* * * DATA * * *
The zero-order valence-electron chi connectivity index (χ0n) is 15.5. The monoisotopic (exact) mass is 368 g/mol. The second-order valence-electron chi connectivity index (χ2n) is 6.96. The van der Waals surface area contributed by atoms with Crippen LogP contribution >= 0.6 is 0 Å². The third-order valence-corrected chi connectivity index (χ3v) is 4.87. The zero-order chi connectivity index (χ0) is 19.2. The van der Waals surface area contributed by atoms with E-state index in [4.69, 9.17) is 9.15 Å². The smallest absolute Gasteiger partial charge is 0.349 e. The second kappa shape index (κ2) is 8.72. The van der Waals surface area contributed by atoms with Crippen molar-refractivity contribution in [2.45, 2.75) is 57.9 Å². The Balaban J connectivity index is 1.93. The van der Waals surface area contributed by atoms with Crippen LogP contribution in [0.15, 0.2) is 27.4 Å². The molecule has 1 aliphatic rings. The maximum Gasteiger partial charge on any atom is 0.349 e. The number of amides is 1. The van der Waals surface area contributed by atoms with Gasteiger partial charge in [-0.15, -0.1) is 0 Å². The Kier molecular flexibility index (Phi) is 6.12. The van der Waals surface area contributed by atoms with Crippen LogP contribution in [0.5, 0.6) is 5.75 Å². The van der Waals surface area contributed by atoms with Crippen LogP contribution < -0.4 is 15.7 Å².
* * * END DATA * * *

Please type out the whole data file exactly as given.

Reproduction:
The zero-order valence-electron chi connectivity index (χ0n) is 15.5. The monoisotopic (exact) mass is 368 g/mol. The second-order valence-electron chi connectivity index (χ2n) is 6.96. The van der Waals surface area contributed by atoms with Crippen LogP contribution >= 0.6 is 0 Å². The third-order valence-corrected chi connectivity index (χ3v) is 4.87. The zero-order chi connectivity index (χ0) is 19.2. The van der Waals surface area contributed by atoms with E-state index in [4.69, 9.17) is 9.15 Å². The smallest absolute Gasteiger partial charge is 0.349 e. The second kappa shape index (κ2) is 8.72. The van der Waals surface area contributed by atoms with Crippen molar-refractivity contribution in [2.45, 2.75) is 57.9 Å². The Balaban J connectivity index is 1.93. The van der Waals surface area contributed by atoms with Crippen LogP contribution in [0.15, 0.2) is 27.4 Å². The molecule has 1 aliphatic rings. The maximum Gasteiger partial charge on any atom is 0.349 e. The number of amides is 1. The van der Waals surface area contributed by atoms with Gasteiger partial charge in [-0.15, -0.1) is 0 Å². The Kier molecular flexibility index (Phi) is 6.12. The van der Waals surface area contributed by atoms with Crippen LogP contribution in [0.5, 0.6) is 5.75 Å². The van der Waals surface area contributed by atoms with Crippen LogP contribution < -0.4 is 15.7 Å².